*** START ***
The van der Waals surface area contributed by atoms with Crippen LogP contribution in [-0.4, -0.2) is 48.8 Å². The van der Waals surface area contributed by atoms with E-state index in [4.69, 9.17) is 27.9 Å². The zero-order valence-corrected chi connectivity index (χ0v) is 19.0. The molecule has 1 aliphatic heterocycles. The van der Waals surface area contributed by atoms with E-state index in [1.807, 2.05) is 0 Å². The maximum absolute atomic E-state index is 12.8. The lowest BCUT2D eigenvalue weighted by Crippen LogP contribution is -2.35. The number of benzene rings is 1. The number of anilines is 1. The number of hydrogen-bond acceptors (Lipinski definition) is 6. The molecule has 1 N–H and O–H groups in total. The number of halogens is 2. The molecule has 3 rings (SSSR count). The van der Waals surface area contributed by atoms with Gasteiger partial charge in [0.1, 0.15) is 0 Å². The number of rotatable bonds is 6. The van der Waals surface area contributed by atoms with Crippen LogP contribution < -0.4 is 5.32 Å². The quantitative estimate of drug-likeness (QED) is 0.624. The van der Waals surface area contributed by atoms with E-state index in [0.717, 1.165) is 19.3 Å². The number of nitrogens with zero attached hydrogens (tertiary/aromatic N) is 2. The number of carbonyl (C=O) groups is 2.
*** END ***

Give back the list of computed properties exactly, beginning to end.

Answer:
The van der Waals surface area contributed by atoms with Crippen LogP contribution in [-0.4, -0.2) is 48.8 Å². The van der Waals surface area contributed by atoms with E-state index in [4.69, 9.17) is 27.9 Å². The zero-order valence-corrected chi connectivity index (χ0v) is 19.0. The molecule has 1 aliphatic heterocycles. The van der Waals surface area contributed by atoms with E-state index in [1.807, 2.05) is 0 Å². The maximum absolute atomic E-state index is 12.8. The lowest BCUT2D eigenvalue weighted by Crippen LogP contribution is -2.35. The number of benzene rings is 1. The number of anilines is 1. The number of hydrogen-bond acceptors (Lipinski definition) is 6. The molecule has 1 N–H and O–H groups in total. The number of halogens is 2. The molecule has 3 rings (SSSR count). The van der Waals surface area contributed by atoms with Gasteiger partial charge in [0.1, 0.15) is 0 Å². The number of rotatable bonds is 6. The van der Waals surface area contributed by atoms with Crippen LogP contribution < -0.4 is 5.32 Å². The quantitative estimate of drug-likeness (QED) is 0.624. The van der Waals surface area contributed by atoms with E-state index in [0.717, 1.165) is 19.3 Å². The number of nitrogens with zero attached hydrogens (tertiary/aromatic N) is 2. The number of carbonyl (C=O) groups is 2.